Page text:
I wrote a backupsystem depending on extended file attributes. Many editing programs (like vim) remove these attributes from the files they edit. My idea is to hook any bash command referencing a file, so that the attributes get saved into a variable or temp file. A post-command-hook then reloads these attributes. I found out that one can run an arbitrary command before and after every bash command using trap i.e. adding:

trap date DEBUG

in .bashrc will run the date command before any bash command. However, I was not able to limit this to bash commands working on a file and get the filename. I'd love to be able to write something like this:

trap 'getfattr -d {} > /tmp/{}.xattr' FILECOMMAND

FILECOMMAND would imply that this hook is only exeuted for commands operating on a file

{} would be the absolute filepath of the file that is operated on

Another hook after the command could be written to override the file attributes of {} with the content of /tmp/{}.xattr

Is this somehow possible?

Another vague idea would be to hook systemcalls writing to files and executing some code in the hook methods, preserving the file attributes.

Any constructive input would be highly appreciated.

  • 1
    When you edit a file, your editor may save changes in place. But at the same time any other process may read inconsistent, partially changed data from the file; power failure or a bug may occur mid-change and leave you a file that is neither the old version, nor a new one (data loss!). Solution: save the edited data as a separate file and then mv it to the old name. mv is atomic (unless between filesystems) so in case of trouble you have either the old file or the whole new one. Maybe it's not programs "remove attributes" but rather "fail or neglect to copy attributes to the new file". Mar 12 '19 at 18:02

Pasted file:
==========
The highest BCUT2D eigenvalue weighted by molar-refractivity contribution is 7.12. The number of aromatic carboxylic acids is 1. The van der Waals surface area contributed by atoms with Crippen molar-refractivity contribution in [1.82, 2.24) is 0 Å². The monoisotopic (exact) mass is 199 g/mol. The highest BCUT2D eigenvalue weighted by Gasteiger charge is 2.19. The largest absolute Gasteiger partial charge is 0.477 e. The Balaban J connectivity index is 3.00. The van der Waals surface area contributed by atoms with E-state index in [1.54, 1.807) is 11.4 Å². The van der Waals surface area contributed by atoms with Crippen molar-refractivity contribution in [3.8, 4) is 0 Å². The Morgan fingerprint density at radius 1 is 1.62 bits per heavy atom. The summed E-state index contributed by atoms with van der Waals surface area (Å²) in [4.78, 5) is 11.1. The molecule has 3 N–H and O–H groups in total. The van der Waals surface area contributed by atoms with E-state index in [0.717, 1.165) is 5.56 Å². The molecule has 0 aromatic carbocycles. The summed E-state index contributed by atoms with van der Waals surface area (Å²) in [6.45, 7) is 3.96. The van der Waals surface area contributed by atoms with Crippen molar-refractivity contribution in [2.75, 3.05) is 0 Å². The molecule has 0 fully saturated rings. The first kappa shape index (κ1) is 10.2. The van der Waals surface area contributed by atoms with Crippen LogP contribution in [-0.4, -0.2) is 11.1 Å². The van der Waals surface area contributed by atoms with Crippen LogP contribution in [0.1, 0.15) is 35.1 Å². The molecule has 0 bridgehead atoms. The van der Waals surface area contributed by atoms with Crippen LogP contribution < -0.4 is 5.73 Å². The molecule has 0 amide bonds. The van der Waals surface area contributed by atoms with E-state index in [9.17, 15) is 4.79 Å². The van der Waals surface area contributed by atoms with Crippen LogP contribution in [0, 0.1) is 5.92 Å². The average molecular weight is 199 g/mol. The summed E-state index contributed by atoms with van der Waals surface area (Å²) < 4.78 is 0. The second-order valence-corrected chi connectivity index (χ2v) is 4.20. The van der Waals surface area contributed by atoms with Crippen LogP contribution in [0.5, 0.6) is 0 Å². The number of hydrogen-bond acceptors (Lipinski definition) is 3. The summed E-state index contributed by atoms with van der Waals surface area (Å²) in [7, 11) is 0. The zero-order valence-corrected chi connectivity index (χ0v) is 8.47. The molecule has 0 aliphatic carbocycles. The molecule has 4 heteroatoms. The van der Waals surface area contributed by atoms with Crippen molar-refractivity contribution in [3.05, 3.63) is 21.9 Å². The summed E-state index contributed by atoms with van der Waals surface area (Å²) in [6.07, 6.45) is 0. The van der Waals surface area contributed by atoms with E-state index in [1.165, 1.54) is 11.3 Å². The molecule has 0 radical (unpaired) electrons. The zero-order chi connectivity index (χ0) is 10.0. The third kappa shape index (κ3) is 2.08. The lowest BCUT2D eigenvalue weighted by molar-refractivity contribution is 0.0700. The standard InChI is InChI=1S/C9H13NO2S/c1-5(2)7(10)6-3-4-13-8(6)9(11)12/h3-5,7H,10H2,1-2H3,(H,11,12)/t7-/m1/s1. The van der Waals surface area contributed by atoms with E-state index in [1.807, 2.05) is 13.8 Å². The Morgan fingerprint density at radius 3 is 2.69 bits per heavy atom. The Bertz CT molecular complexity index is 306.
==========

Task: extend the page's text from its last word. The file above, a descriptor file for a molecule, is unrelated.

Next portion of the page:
• Thank you for pointing that out. The fileId changes when editing a file, which verifies that a new file was created. It is probably a good idea to work on the path then instead of the file itself Mar 12 '19 at 18:38
  • Create a vi alias wrapper. Pass $@ to the preVi script, to vi and to postVi. Along the lines of alias vi='preVi $@; vi $@; postVi $@'
    – Ted D.
    Mar 12 '19 at 19:13
  • This hasn't really worked for me, but led me on the right path. I ended up creating a function in my .bashrc and setting it as an alias for vi: alias vi='Vi'; function Vi () {tempPath="/tmp/$1.attr"; getfattr -d "$1" > "$tempPath"; /usr/bin/vi "$1"; setfattr --restore="$tempPath";} this works for vi and could be easily done for any command manually. Any ideas to make this more generic, so it works for every command? Mar 12 '19 at 22:37

I ended up writing a python script, that makes a given command c preserve the file attributes of any files c gets as an argument.

This is achived by modifying this template and appending it to the users .bashrc file:

#preserve xattr for <COMMAND_NAME>
function <FUNCTION_NAME> ()
    #find files in attribute list
    for arg in "$@"
            if [ -f "$arg" ];
            #printf "argument: %s seems to be a file -> preserving attributes\n"

    #save xattr
    for file in "${filesToPreserve[@]}"
        getfattr -d "$file" > "$tempPath"

    #run actual command
    <COMMAND_PATH> "$@"

    #restore xattr
    for p in "${tempPathes[@]}"
        setfattr --restore="$p"

The Python script for doing this can be found on my github: xAttri

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